Wednesday, February 22, 2012

First Drive: Buick Verano

The Buick brand has not had a compact car for the American market since the production run for the Buick Skylark ended in 1998. In 2011, General Motors decided to start production on a Buick that shares the same platform as the Chevrolet Cruze. This was the Buick Verano, Buick's first compact car sold in America since the Skylark. The Verano is powered by a 2.4L I4 engine, paired with six-speed automatic transmission, that produces 180 hp and 171 lb-ft of torque. A 2.0L turbocharged I4 engine will be available in late 2012. The Verano goes from 0 to 60 mph in 8.0 seconds and reaches a top speed of 118. The base price for the Verano starts at $22,585. I would have dismissed as an upscale version of the Chevrolet Cruze, until I got into the driver seat.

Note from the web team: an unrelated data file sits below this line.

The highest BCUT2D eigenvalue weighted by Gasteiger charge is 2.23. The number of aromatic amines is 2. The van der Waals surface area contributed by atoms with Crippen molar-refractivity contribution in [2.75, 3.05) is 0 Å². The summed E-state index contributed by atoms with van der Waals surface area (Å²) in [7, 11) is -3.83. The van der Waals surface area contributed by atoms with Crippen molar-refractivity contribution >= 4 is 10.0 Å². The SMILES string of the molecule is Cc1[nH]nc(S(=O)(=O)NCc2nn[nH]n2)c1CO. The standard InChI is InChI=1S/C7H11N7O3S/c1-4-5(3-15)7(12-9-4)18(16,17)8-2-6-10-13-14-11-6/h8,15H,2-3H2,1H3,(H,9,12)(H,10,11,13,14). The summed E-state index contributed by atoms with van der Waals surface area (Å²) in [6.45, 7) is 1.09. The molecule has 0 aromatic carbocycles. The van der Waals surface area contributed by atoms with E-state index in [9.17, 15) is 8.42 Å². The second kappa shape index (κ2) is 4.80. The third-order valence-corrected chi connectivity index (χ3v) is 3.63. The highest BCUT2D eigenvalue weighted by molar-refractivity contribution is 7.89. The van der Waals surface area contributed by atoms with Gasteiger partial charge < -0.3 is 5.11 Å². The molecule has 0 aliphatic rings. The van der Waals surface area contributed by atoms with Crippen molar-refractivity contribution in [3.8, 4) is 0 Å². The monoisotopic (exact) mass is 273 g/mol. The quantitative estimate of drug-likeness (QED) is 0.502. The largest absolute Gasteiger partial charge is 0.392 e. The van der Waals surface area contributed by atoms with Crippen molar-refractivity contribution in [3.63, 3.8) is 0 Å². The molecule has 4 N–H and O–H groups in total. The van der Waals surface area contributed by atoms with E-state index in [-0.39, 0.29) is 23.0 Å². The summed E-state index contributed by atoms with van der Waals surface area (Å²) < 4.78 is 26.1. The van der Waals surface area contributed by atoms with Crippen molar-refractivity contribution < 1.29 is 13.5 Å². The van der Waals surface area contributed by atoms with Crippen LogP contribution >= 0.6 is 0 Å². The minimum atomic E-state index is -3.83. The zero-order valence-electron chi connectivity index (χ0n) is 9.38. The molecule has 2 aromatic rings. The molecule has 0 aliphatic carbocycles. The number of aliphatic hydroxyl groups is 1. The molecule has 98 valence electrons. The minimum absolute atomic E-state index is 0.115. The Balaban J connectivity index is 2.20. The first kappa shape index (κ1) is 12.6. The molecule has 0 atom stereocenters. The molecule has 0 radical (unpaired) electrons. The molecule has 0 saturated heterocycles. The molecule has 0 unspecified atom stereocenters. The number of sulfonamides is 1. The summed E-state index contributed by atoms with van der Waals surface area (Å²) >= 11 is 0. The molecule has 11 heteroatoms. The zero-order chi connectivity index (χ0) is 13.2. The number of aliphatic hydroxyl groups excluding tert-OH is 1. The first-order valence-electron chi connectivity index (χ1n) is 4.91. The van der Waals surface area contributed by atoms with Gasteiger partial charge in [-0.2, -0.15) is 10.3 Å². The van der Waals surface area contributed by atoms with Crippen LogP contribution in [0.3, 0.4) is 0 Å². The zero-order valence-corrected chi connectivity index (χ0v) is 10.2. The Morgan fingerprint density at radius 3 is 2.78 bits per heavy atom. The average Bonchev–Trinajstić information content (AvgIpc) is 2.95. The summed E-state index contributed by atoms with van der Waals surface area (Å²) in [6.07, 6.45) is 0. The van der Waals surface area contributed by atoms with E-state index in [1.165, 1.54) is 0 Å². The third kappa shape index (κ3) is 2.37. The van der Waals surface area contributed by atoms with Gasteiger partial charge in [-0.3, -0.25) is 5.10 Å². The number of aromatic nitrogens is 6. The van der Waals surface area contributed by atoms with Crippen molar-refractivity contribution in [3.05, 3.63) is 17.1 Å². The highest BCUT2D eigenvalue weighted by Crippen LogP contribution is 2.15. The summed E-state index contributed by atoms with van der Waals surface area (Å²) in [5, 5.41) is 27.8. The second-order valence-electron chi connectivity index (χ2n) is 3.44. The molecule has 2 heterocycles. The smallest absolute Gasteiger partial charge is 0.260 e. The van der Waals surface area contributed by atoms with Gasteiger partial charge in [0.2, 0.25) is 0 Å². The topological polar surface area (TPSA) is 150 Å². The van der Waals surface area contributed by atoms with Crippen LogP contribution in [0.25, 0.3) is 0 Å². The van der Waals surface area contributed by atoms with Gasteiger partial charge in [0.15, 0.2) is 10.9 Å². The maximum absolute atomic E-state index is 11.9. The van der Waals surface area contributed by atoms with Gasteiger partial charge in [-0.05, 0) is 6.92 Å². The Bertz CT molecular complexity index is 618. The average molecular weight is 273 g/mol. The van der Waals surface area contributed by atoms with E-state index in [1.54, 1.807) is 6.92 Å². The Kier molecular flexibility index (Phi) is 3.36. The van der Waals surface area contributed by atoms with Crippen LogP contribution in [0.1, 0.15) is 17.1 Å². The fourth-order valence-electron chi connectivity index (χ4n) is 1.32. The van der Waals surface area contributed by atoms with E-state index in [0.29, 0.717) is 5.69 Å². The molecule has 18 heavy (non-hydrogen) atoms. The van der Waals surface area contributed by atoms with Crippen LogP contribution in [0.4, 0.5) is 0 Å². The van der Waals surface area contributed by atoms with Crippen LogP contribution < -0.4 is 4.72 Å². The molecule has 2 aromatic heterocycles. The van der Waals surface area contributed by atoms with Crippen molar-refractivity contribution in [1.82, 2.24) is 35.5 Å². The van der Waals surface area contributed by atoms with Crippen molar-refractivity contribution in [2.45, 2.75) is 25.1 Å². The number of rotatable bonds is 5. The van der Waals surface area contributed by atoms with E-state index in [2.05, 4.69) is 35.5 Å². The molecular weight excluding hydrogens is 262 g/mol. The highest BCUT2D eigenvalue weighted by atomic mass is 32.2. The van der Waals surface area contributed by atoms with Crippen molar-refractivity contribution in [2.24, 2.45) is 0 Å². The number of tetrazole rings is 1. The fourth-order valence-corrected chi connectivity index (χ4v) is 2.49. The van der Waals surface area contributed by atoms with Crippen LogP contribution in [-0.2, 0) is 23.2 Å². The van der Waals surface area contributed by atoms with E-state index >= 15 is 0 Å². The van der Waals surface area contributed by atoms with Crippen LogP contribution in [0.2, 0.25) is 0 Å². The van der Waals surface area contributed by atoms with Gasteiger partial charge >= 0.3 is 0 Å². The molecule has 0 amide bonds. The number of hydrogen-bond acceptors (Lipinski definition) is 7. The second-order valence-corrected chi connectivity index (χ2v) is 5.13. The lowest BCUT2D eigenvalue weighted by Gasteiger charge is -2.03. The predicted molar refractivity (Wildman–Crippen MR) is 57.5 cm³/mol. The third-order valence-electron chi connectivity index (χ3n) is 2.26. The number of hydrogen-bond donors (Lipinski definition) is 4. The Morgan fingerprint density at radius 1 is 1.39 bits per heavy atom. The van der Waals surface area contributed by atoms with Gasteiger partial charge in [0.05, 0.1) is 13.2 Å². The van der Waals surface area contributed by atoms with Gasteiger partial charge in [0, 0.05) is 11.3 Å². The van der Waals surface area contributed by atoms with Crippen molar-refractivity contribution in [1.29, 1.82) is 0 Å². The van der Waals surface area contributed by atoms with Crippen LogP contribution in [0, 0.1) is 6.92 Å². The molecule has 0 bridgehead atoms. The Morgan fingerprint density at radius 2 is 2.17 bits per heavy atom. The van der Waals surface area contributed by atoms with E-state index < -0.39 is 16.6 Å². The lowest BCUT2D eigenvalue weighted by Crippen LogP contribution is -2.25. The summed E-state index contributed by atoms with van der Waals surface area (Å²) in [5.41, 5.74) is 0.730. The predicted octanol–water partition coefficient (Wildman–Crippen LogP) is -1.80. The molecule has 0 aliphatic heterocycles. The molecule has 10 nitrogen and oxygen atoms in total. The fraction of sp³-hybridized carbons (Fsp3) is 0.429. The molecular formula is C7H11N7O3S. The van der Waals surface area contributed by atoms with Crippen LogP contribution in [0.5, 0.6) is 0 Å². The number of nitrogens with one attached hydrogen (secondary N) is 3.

The Verano was very room for a compact car. I have been in the back seat of a BMW 3-Series and there was not much leg room. The Verano had good leg room and head room. The driver seat was comfortable, but not as comfortable as the Buick LaCrosse.

The Verano was very responsive when I turned the steering wheel. The car actually moved when I pushed the accelerator, unlike the Chevrolet Volt. Although the Verano is not a quick car with a 0 to 60 mph time of 8.0 seconds, it felt a little quick. There was some pep from the 2.4L I4 engine. My one issue is that there is not a V6 or I6 engine available for the Verano.

The Verano was a pleasant surprise. For a compact car, it was roomy. The 2.4L I4 provides some pep. The Verano is a little quick for a compact car. The Ford Focus takes 8.7 seconds to go from 0 to 60 mph. A Standard Volkswagen Jetta goes from 0 to 60 mph in 9.8 seconds. For a compact that costs around $23,000, the Verano is a good buy. It responds well, has some pep, and it is comfortable.

Photo taken from a digital camera.
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